tv FBI Director Wray on Domestic Terrorism CSPAN August 6, 2019 2:15am-2:28am EDT
the choice is ours and ours alone. it is not up to mentally ill monsters, it is up to us. if we are able to pass a great legislation after all of these years, we will ensure that those who were attacked will not have died in vain. may god bless the memory of those who perished in toledo, may god protect them, and may god protect all of those from texas to ohio. may god bless the victims and their families. may god bless america. thank you very much. thank you. [reporters shouting questions] announcer: during his address, president trump said, our nation must condemn racism, bigotry and white supremacy, and that he has --ected bf ei to find ways
the f.b.i. to find ways to deter domestic terrorism. sen. durbin: mr. ray, welcome. i would like to ask you a question. do you know what group was responsible for more homicides from 2000-2016, more than any other domestic extremist group? dir. wray: not sure, but i think you're about to tell me. >> not a trick question. i raise the question because your testimony that was submitted to the committee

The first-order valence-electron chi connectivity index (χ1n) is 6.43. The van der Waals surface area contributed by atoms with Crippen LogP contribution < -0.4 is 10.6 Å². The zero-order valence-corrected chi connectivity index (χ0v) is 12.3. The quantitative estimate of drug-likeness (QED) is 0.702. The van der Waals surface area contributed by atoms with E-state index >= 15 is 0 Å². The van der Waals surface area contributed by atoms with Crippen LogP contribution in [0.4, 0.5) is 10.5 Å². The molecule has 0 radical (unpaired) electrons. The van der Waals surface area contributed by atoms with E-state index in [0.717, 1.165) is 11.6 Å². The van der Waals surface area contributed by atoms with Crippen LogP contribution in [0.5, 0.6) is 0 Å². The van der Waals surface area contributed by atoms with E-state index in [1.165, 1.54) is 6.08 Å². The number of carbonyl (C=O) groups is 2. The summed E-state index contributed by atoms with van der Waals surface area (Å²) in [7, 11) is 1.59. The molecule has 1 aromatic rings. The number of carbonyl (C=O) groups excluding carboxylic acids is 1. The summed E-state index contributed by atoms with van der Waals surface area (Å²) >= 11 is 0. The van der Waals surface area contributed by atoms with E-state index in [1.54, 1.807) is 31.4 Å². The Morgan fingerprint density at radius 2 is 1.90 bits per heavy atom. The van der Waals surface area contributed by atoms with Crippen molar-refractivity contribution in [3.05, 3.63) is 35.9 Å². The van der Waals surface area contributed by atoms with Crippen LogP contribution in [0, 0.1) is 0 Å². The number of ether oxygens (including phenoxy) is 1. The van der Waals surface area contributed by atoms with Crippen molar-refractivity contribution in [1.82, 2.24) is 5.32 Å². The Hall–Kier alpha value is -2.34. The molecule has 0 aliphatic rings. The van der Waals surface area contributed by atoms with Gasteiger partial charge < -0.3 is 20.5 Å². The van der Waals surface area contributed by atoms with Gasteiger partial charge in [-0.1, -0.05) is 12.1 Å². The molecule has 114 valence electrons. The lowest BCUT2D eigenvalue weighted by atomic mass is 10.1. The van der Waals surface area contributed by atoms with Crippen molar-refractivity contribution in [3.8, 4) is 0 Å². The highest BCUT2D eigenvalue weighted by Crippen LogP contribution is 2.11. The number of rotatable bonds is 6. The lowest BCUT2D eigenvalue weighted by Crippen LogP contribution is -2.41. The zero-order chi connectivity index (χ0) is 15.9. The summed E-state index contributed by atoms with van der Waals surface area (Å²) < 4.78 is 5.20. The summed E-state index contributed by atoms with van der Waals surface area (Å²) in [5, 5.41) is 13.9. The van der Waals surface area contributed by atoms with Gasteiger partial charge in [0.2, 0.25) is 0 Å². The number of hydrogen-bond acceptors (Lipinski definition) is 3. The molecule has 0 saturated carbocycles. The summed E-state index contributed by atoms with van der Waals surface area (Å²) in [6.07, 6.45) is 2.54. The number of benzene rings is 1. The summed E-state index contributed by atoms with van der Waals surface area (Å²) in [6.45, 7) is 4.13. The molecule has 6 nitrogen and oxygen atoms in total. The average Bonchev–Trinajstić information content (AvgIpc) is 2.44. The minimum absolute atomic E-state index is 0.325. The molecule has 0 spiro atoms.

talked a lot about home grown violent extremists. in an and classified f.b.i.-d.h.s. joint intelligence bulleting in may, 2017, it found that white supremacist extremism poses persistent threat of lethal violence. it went on to say that white supremacists are responsible for more homicides from 2000 to 2016 than any other domestic extremist movement. seven members of the committee joined me in writing a letter to you and attorney general barr explaining our concern about whether the f.b.i. and department of justice were taking adequate measures to combat white supremacist violence and minimizing the domestic terrorism threat. the term white supremacist, white nationalist is not included in your statement to the committee when you talk about threats to america. there's a reference to racism , which i think lovably was meant to include that, but nothing more specific. we live in a world where the neo-nazis and white supremacists are taking lives in many places. white supremacists murdered 51 muslim worshipers in new zealand. in 2017, a white supremacist murdered muslim worshipers in a quebec, canada.